Groupon (GRPN) continues to lose ground after 52% of merchants surveyed by Susquehanna Financial said they would not be using Groupon again over the next six months. Another 24% said they only planned to use the service once in the same period. Merchants complained about the discount required by Groupon to accept their deal and the low rate of repeat business from consumers that purchased the offers. Still 80% of merchants rated the experience favorably and do expect to use the service at some point in the future. Is Groupon worth its $25 billion pre IPO valuation from a year ago? I seriously doubt it, that deal has expired.
Google (GOOG) lost $9 after Benchmark Co analysts downgraded Google to hold from buy citing a decline in advertising revenue from Europe and a questionable outlook for Q1. Analyst Clayton Moran said "our checks indicate the year is starting slowly with advertisers taking a wait-and-see approach." Google has a 90% share of advertising in Europe and that accounts for as much as 40% of its revenue. Moran is a three star rated analyst and ranks 16 out of 41 analysts covering the stock. They still have a $700 price target for Google despite the downgrade.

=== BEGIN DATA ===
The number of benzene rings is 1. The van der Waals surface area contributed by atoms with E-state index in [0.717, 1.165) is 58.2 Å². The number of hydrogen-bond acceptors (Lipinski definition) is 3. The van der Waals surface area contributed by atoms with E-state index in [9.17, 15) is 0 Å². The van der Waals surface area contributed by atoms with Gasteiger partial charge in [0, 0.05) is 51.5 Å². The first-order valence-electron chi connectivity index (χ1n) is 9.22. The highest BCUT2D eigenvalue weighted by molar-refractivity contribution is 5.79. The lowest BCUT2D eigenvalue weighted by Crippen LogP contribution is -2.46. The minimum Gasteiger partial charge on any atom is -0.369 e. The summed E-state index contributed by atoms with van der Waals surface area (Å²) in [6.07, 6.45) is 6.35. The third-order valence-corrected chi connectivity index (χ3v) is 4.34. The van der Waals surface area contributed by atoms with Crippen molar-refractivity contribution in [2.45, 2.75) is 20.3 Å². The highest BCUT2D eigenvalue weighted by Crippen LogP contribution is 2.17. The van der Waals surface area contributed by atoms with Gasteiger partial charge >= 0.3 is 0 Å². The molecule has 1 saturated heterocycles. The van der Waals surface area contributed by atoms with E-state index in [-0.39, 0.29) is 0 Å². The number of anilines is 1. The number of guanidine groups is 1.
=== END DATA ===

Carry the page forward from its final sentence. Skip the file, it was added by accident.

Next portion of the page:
Financials rallied +2.2% on the mortgage financing rumor. Normally on a day with bad bond news from Europe the sector could have been down 2-3%. With the rumor proved wrong after the bell there is a good chance the financials could retrace some of these gains on Friday. Of course the nonfarm payrolls could also impact them. If new jobs are strong the banks could gain some additional traction. Otherwise Europe news will rule.
Bank Index Chart